Animal health compensation increases exceeded the national average. In our survey, the mean salary increase across all respondents was 3.6%; that for all respondents in full-time employment was 3.7%. By contrast, the Bureau of Labor Statistics reports that overall US weekly wages increased by 2.6% between May 2020 and May 2021.4
Annual raises are common practice in animal health. Overall, 66% of respondents saw their compensation increase in the past 12 months, with 32% receiving a raise of 6% or more. Of those reporting a dramatic decrease in compensation (more than 11% decrease), nearly one-third (27%) were unemployed and actively looking for work.
Sales professionals' compensation increased on average by 3%, with 61% of sales professionals receiving a raise in the past 12 months.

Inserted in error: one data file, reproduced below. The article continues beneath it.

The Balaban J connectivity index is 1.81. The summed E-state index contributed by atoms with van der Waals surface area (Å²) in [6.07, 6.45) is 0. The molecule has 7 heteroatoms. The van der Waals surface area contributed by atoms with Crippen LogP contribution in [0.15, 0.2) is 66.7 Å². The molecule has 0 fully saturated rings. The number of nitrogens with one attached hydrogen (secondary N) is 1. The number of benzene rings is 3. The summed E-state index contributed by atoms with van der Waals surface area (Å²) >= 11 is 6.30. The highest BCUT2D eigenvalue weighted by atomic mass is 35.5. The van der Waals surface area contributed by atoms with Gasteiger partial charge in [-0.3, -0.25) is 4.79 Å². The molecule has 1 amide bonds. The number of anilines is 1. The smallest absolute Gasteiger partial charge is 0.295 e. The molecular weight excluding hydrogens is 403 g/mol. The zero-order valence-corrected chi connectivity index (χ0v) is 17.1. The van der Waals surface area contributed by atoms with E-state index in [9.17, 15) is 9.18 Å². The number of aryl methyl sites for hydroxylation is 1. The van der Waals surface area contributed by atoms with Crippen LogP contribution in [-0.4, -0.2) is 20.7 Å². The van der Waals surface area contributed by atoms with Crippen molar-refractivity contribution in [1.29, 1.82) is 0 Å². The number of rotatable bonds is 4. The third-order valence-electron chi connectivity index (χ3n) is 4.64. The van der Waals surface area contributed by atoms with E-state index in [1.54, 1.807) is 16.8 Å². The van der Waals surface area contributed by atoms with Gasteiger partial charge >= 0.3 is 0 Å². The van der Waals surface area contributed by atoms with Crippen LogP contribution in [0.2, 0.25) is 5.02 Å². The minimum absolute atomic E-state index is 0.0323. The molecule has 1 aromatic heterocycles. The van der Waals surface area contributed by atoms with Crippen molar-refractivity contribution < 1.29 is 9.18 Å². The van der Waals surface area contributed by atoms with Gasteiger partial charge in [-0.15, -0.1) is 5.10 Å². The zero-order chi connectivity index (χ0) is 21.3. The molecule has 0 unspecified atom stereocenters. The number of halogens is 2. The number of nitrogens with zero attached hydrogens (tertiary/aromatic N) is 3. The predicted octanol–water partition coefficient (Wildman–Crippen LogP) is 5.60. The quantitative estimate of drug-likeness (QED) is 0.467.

Of respondents in other corporate functions, 68% received raises in the last 12 months. Among non-executive, non-scientific (veterinarian, veterinary technician, R&D) roles, 65% of respondents received raises in the past 12 months. For 60% of these respondents, that raise was a 6% or more increase in total compensation.
Senior management or executive level employees were significantly more likely to receive lower raises, in the range of 1-5%, vs. the higher raises seen deeper in their organizations.
Education pays off in animal health; 53% of college graduates and 43% of those completing at least some graduate work received a raise in the past 12 months. Those raises were meaningful; 56% of college graduates and 30% of those completing at least some graduate school saw their compensation increase by more than 6%.
Despite challenges in the US and global economy, the market for animal health talent clearly remains competitive. Companies are rewarding their employees with increased compensation. No wonder employees feel "bullish" about the future of animal health.
Sales professionals can soar with the eagles